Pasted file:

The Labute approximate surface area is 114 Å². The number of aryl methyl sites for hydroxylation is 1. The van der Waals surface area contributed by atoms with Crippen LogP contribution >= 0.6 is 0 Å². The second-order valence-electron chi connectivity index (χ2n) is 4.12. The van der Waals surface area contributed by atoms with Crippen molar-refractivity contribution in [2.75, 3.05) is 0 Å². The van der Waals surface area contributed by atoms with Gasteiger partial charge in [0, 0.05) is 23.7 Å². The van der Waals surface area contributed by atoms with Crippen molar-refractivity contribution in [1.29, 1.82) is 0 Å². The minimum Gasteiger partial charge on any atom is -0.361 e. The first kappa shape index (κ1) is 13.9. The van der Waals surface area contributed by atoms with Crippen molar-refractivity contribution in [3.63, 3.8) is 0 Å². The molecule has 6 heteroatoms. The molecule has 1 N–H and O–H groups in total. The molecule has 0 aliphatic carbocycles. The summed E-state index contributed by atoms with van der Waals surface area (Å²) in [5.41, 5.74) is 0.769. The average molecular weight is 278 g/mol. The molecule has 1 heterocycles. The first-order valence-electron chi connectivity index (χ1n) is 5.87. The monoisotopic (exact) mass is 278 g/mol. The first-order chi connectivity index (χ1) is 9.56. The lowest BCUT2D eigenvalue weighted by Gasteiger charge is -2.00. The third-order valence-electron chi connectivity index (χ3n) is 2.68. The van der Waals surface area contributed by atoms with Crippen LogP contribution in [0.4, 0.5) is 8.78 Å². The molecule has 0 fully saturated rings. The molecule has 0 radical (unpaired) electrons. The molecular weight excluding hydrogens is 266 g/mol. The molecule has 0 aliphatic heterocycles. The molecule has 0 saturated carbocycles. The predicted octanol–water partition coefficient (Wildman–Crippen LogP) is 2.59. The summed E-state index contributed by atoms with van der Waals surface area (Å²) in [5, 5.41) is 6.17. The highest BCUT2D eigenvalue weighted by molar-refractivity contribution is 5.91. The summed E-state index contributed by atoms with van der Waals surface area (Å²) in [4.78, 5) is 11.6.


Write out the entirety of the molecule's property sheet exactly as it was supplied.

The Labute approximate surface area is 114 Å². The number of aryl methyl sites for hydroxylation is 1. The van der Waals surface area contributed by atoms with Crippen LogP contribution >= 0.6 is 0 Å². The second-order valence-electron chi connectivity index (χ2n) is 4.12. The van der Waals surface area contributed by atoms with Crippen molar-refractivity contribution in [2.75, 3.05) is 0 Å². The van der Waals surface area contributed by atoms with Gasteiger partial charge in [0, 0.05) is 23.7 Å². The van der Waals surface area contributed by atoms with Crippen molar-refractivity contribution in [1.29, 1.82) is 0 Å². The minimum Gasteiger partial charge on any atom is -0.361 e. The first kappa shape index (κ1) is 13.9. The van der Waals surface area contributed by atoms with Crippen molar-refractivity contribution in [3.63, 3.8) is 0 Å². The molecule has 6 heteroatoms. The molecule has 1 N–H and O–H groups in total. The molecule has 0 aliphatic carbocycles. The summed E-state index contributed by atoms with van der Waals surface area (Å²) in [5.41, 5.74) is 0.769. The average molecular weight is 278 g/mol. The molecule has 1 heterocycles. The first-order valence-electron chi connectivity index (χ1n) is 5.87. The monoisotopic (exact) mass is 278 g/mol. The first-order chi connectivity index (χ1) is 9.56. The lowest BCUT2D eigenvalue weighted by Gasteiger charge is -2.00. The third-order valence-electron chi connectivity index (χ3n) is 2.68. The van der Waals surface area contributed by atoms with Crippen LogP contribution in [0.4, 0.5) is 8.78 Å². The molecule has 0 fully saturated rings. The molecule has 0 radical (unpaired) electrons. The molecular weight excluding hydrogens is 266 g/mol. The molecule has 0 aliphatic heterocycles. The molecule has 0 saturated carbocycles. The predicted octanol–water partition coefficient (Wildman–Crippen LogP) is 2.59. The summed E-state index contributed by atoms with van der Waals surface area (Å²) in [5, 5.41) is 6.17. The highest BCUT2D eigenvalue weighted by molar-refractivity contribution is 5.91. The summed E-state index contributed by atoms with van der Waals surface area (Å²) in [4.78, 5) is 11.6.